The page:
#7 The Sun: a mystery

An excerpt from Chapter One

Welcome to Terra Firma by Courtney White. I’ve spent my life prospecting for innovative, practical, and collaborative answers to pressing problems involving land and people, sharing them with others. I’d like to share them with you!

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It’s the Holidays so I’ve decided to take a break from the usual (serious) content of this newsletter and offer something different and fun: an excerpt from the first chapter of my mystery novel The Sun (Book 1 of the Sun Ranch Saga).

Instead of a news item, I’ll quote an endorsement of my book by Anne Hillerman, New York Times best-selling author of the Leaphorn/Chee/Manuelito mysteries: “In this far-ranging debut novel, Courtney White creates a story worthy of his deep and detailed knowledge of the American West today…Nicely done!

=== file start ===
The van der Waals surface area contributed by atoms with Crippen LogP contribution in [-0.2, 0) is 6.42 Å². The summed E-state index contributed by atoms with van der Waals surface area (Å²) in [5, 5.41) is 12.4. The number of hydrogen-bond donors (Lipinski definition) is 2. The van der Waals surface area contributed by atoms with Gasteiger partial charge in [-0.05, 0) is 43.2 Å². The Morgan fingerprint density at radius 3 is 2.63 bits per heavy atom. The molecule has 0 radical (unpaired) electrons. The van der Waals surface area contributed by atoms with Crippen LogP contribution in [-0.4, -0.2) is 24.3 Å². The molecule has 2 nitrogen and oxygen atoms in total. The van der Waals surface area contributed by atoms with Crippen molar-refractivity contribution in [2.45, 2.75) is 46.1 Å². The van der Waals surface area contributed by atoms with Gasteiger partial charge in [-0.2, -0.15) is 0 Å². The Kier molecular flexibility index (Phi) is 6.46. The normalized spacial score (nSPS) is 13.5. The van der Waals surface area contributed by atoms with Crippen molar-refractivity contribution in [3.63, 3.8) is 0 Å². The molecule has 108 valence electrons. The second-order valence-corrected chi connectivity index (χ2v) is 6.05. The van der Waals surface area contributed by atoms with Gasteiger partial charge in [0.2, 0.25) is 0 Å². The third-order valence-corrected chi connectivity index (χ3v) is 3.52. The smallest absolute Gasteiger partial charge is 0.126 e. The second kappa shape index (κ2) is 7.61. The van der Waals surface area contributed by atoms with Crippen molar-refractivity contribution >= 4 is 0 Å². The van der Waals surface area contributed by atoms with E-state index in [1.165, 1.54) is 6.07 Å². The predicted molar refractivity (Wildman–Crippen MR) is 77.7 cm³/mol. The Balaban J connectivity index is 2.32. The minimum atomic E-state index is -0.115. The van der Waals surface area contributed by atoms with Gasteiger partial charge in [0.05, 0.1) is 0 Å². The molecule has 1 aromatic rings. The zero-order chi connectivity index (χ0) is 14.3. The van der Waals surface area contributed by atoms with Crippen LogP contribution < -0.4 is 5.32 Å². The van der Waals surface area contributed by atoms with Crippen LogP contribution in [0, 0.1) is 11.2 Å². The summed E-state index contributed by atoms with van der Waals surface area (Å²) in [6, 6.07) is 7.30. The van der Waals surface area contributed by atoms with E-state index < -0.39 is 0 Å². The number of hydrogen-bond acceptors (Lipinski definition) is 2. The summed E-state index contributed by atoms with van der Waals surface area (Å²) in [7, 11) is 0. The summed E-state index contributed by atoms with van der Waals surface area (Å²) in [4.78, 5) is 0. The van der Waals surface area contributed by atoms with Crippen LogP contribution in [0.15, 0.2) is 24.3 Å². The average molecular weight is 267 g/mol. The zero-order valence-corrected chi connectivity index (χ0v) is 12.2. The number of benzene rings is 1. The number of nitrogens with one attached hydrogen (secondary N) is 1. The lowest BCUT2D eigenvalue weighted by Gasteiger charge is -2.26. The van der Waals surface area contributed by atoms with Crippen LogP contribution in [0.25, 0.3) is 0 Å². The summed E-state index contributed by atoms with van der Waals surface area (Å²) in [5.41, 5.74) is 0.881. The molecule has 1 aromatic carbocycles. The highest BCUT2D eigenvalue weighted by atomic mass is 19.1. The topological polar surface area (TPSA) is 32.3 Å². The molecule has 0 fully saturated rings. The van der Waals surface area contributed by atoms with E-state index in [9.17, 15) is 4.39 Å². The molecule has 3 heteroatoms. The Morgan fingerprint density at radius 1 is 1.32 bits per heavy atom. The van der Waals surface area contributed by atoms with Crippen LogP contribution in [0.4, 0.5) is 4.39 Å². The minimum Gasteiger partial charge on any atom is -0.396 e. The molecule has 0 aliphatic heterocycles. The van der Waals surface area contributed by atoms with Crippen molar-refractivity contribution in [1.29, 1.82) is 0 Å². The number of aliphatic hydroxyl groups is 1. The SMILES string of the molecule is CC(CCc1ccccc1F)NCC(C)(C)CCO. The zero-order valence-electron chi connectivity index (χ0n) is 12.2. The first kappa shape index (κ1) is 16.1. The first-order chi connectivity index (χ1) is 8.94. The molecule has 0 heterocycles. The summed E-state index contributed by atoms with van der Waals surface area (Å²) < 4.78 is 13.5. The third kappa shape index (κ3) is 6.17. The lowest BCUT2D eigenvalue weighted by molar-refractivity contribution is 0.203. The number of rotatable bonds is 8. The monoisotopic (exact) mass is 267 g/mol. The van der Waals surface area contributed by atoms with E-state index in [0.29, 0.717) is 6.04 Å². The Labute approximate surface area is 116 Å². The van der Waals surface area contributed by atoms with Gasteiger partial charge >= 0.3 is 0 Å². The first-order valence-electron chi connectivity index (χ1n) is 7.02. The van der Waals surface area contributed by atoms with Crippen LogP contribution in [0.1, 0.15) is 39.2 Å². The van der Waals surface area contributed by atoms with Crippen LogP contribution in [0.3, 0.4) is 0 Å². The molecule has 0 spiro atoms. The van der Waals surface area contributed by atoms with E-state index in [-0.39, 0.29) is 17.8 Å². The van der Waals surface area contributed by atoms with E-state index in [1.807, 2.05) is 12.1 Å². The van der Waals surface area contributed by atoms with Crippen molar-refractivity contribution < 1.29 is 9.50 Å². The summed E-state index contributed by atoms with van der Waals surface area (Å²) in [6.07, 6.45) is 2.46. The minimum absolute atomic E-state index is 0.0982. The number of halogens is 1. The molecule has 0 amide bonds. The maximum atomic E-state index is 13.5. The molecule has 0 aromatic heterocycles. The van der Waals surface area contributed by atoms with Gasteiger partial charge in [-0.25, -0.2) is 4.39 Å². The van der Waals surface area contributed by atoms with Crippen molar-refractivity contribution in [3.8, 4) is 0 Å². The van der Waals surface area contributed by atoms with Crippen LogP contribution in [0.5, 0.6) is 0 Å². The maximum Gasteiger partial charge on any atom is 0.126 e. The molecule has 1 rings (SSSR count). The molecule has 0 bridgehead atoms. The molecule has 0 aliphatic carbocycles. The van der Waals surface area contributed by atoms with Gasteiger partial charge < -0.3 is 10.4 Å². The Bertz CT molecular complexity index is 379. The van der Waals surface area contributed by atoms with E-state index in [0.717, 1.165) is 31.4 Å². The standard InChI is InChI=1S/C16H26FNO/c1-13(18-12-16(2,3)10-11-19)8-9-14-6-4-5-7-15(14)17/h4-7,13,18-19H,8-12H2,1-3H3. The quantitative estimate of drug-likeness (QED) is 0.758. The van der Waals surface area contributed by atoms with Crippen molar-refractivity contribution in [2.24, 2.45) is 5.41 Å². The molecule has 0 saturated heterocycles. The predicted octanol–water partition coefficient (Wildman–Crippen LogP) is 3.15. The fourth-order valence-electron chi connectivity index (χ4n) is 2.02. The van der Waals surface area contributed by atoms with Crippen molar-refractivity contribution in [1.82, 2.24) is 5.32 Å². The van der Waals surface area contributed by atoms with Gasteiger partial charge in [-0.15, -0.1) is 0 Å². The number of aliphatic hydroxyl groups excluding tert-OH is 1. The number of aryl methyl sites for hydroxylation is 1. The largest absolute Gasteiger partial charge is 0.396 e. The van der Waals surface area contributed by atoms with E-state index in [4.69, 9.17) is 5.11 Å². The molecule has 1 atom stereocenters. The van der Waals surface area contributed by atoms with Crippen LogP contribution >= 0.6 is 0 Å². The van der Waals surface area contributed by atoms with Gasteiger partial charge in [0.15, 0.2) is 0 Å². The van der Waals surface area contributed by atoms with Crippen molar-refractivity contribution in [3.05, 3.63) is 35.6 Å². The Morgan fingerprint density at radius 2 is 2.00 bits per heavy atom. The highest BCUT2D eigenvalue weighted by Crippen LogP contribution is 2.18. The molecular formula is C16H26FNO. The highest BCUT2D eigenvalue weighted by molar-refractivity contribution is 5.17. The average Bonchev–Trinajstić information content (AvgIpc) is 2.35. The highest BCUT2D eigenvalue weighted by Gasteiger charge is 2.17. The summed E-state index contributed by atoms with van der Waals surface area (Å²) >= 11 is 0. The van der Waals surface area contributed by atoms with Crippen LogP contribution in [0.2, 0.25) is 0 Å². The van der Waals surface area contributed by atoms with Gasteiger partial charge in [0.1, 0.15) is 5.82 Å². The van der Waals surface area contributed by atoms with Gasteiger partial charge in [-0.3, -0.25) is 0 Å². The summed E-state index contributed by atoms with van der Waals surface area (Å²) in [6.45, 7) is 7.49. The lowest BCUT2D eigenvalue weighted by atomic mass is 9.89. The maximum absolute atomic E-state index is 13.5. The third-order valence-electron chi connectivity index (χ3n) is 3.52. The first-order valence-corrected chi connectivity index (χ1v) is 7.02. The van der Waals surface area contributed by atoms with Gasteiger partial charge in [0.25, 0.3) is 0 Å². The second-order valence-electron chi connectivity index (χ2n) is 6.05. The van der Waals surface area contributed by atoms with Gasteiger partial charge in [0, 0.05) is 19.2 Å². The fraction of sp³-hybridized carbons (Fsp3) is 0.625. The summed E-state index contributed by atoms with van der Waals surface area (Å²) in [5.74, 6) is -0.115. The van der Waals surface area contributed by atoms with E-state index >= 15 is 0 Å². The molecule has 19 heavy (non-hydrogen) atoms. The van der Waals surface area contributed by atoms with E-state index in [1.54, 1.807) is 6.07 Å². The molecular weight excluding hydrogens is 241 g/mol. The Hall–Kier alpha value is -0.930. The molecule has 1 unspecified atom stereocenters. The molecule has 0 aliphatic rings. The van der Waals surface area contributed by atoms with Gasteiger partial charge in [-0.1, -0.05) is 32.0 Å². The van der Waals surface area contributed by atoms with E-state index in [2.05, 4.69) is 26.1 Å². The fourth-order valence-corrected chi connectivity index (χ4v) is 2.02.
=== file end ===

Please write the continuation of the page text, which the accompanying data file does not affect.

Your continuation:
Here’s the story pitch for The Sun:

Without warning, Dr. Bryce Miller, a young doctor in Boston, inherits a historic cattle ranch in northern New Mexico from a wealthy uncle she barely knew. She flies out to sell The Sun to the highest bidder, but things get complicated when a body is found murdered. She must choose among suitors who want to turn the large ranch into either: an upscale housing development with golf courses, an oil-and-gas field, a nature preserve, a casino resort, the underground home for a doomsday cult, or the plaything of a shadowy business mogul. Each is willing to pay a large sum of money – and maybe do anything – to get the property. She has seven days to decide.

Bryce could see a cluster of buildings under two rows of tall trees up ahead, looking like a leafy oasis in the sea of grass. Ranch Headquarters, had to be. The foreman’s house should be the first building on the right she recalled from a map. She slowed the car as she approached a small brown house. Near it stood a tall windmill, its heavy gray blades making a screeching sound as they turned slowly. It looked like it came straight from a western movie, Bryce thought – or a museum. Behind the house was what appeared to be a corral. What really caught her eye, however, was the silver pickup truck parked in the driveway. The foreman was home!